User research should be an integral component in any web or app design process. Designing in a vacuum or using hunches, old preconceptions or even industry conventions will not provide you with the optimum output – and certainly won’t give you any sort of edge over your competitors.
However there are many misconceptions about what user research is and what it does and doesn’t achieve. We will tackle a few of them here and. Hopefully, by the end you will have an understanding of user research and be convinced of its usefulness in almost all contexts.
1. User research isn’t necessary
One of the commonest beliefs often expressed by those who think they and their company intimately understand their users. There are two aspects to how this might be mistaken; firstly, thinking you know who your customers are and what they want isn’t necessarily actually knowing. The demography might change, their needs might change. You need current information to judge. Secondly, even knowing your own customers doesn’t help you to expand and draw in others with perhaps different needs who could still be valuable business for your organisation.
2. User research takes too much time and is expensive
There is some truth in this, user research certainly isn’t free and can take time to set up and conduct. But what you need to consider here is the time and expense wasted if you get your assumptions wrong and make bad, poorly informed design decisions. The effort, time and cost involved in going back and rectifying them can be considerably more than the initial cost of research.
3. User research is just asking people what they want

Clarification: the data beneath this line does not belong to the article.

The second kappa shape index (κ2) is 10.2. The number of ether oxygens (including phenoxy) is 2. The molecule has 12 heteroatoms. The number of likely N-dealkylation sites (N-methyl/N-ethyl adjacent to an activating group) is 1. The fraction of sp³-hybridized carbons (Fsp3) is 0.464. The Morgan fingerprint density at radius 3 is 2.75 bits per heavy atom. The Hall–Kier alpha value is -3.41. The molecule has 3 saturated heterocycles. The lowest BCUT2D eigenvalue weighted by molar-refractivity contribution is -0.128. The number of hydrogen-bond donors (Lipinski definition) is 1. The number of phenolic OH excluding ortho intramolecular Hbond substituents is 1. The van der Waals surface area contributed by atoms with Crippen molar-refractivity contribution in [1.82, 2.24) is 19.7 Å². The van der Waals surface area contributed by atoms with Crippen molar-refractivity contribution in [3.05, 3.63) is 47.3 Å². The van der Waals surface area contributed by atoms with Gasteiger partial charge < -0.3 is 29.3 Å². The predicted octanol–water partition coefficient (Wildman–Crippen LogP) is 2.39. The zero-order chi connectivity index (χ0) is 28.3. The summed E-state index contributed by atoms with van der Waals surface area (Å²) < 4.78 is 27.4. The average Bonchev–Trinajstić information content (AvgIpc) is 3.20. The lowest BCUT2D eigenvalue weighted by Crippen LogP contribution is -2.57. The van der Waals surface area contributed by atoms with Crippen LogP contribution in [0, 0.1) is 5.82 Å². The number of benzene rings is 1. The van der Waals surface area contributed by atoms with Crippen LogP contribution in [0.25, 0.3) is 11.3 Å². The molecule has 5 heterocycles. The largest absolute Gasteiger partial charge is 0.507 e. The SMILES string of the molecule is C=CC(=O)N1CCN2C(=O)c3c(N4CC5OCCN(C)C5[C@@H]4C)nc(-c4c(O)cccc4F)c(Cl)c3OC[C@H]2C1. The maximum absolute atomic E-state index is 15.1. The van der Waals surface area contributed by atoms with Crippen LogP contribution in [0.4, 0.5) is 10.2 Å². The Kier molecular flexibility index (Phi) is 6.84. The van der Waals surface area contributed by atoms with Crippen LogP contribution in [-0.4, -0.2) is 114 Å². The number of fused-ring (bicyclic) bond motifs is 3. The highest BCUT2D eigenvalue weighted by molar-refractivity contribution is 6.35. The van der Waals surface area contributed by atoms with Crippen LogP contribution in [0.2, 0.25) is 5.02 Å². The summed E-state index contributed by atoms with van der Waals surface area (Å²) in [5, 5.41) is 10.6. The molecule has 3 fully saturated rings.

In truth, it isn’t really this at all (though the outcome might be you coming to an understanding of it). Research should be framed in such a way that the users naturally and unconsciously reveal their wants, preferences, objections, frustrations and so on without being directly interrogated on them.
4. User research tells you how to design your site:
The whole point of research is that it is only one component in the design and development process. You need to provide accurate context for the research and then integrate the findings into your broader business model to get the best results. Design is the means of realising and fulfilling user needs and desires.
5. User research is a one-off process done and the beginning of a project:
While it certainly should be done before and decisions are made, user research is an iterative process, not only because you have to test interpretations and realisations of needs as you progress but also because consumers wants and expectations can change over time and you need to be alongside the most current thinking to succeed.
6. User research can be done by anyone
It is true that certain very basic and functional research might be accessible and might even turn out to be relevant and useful. But uninformed activity can be dangerous and there is far more to setting up, devising, conducting and interpreting a research project than simply dreaming up a few questions and reading the responses.
I hope this has convinced you of the effectiveness of, and need for, good user research. If you are interested in finding out more or have a project in mind, email us at email@example.com.